Another study has found that lotteries didn't boost COVID vaccine uptake last year. Here's a few reasons why these giveaways probably didn't work.
People will do a lot of things for money, but getting a COVID vaccine seems to be one of the rare exceptions. According to a research letter just published in JAMA internal medicine, states that ran vaccine lotteries to boost uptake of the COVID-19 shots didn't fare any better than states that offered no such incentives. Research published last summer by two authors of the first paper showed that states with COVID vaccine lotteries actually had slightly lower vaccination rates than states that offered no incentives.
For the new study, researchers analyzed CDC data on first vaccine dose administration per 100,000 between May 24, 2021 and July 19, 2021 from states that offered cash prizes to vaccinated individuals compared to states that didn't. The vaccination trend was similar in lottery and non–lottery states before the lotteries were announced. After the announcements, “there was no significant difference in vaccination level change and no change in trend in vaccination rate difference between lottery and non–lottery states.”
The researchers' conclusion:
This study did not find evidence that vaccine lottery incentive programs in the US were associated with significantly increased rates of COVID-19 vaccinations … Given the lack of a strong association between state lottery-based vaccine incentives and increased vaccination rates, further studies of strategies to increase vaccination rates are needed.
With respect to the authors, I don't think we need additional research to understand this issue, and it's not difficult to see why. The science community tends to start with the assumption that people are driven to vaccine hesitancy primarily by frequent exposure to "misinformation." In reality, this is only one part of the problem. We need to address two other issues: public health policy corrupted by politics, and scientists who refuse to call out this politicization.
“Misinformation” isn't the only factor
Communications experts who study public trust in science tend to focus on a single topic: misinformation. Their argument goes something like this: celebrity athletes, podcasters and fringe physicians use their massive platforms to spread nonsense among their followers. If we want a more science-literate society, we need to crack down on anyone who uses their megaphone to promote vaccine denial and other dubious medical claims.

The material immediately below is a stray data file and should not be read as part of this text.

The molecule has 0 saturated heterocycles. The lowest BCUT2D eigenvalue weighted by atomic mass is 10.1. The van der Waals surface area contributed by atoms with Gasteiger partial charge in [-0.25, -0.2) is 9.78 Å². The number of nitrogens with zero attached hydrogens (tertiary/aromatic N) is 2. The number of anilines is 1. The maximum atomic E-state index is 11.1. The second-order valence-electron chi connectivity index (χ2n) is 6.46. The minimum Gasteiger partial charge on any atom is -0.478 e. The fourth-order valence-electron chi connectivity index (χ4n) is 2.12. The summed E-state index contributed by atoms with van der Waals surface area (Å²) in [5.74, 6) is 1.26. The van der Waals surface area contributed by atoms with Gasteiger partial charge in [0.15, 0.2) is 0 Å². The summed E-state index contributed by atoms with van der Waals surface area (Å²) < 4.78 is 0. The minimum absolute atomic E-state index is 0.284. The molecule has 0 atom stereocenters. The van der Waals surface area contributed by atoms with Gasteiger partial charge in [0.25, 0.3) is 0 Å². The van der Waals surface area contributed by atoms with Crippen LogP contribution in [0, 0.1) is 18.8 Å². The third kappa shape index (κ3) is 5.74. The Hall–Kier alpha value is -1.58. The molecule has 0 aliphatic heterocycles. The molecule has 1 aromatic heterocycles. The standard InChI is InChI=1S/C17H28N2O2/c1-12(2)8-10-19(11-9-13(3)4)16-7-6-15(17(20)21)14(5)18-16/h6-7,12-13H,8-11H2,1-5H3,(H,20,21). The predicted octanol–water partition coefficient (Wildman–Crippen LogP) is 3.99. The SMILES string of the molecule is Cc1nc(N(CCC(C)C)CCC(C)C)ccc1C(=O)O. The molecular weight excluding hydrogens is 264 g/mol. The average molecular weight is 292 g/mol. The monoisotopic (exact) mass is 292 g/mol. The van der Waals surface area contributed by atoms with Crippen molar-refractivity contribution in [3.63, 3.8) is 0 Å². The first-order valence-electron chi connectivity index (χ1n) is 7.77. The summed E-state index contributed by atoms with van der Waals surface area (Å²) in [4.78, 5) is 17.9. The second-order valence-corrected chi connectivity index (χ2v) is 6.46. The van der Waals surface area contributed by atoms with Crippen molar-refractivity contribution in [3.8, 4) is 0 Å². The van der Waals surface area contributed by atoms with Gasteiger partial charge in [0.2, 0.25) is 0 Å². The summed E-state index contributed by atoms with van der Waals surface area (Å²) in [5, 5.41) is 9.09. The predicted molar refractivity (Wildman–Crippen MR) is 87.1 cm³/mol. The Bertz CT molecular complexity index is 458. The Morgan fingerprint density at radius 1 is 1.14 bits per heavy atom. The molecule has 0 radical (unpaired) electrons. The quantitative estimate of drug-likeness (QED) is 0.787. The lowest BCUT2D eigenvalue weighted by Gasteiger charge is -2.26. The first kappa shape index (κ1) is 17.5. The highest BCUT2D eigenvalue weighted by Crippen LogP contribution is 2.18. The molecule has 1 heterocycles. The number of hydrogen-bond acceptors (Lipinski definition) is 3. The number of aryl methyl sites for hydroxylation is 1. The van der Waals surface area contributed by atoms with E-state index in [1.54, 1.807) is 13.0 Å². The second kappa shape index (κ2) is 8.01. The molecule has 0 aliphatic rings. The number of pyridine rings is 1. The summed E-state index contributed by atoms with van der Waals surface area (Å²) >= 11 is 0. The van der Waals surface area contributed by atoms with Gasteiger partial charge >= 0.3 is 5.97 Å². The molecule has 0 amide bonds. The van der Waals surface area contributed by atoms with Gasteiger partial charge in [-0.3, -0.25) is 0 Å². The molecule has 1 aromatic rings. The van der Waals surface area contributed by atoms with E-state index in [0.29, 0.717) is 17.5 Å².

These sorts of “influencers” pose a real threat to the public's understanding of science; indeed, we have a longstanding tradition here at ACSH of taking on supplement shills like Joe Mercola for that very reason. But everybody should recognize that alternative health gurus only have so much influence.
In one study conducted last spring, for example, respondents were less likely to wear masks and observe social distance protocols because they believed these interventions were ineffective, not because they had watched too many episodes of the Joe Rogan Experience. “With regard to misinformation,” the authors wrote, “we recommend health campaigns aimed at promoting protective behaviors emphasize the benefits of these behaviors, rather than debunking unrelated false claims.”
Mistakes were made, but not by me
If not just exposure to misinformation, what else could fuel the public's vaccine skepticism? To plagiarize myself from last July, the same officials who championed vaccination also flouted their own lockdown orders and cheered social media censorship of any pandemic-related content that fell outside the boundaries of “acceptable” discourse. California Governor Gavin Newsom, who has been a vocal advocate of mandatory vaccines, even sued to help his political allies avoid the state's vaccine requirement.
Consider all this from the perspective of someone on the fence about vaccination. Why would that person enthusiastically roll up their sleave for a shot when their elected officials allow politics to dictate policy? They wouldn't, and I think there are two reasons why. First, research has shown that most Americans do not want public health institutions to tackle political issues. Second, a review of the pandemic response also published last July found that “scolding and moral outrage” directed towards masking, vaccine and lockdown skeptics only amplified their skepticism.
In my opinion, this is why vaccine lotteries failed. Governments tried to bribe people into getting immunized while politicians bent the rules for their friends and lectured their constituents about following the science. The media amplified the problem by trying to make vaccination a partisan issue. Meanwhile, many experts who could have called out this hypocrisy and partisanship were too busy cheer leading for social media companies that kicked users, some of them reputable scientists, off their platforms.
If we want to stem vaccine hesitancy, let's stop doing the things that encourage it in the first place.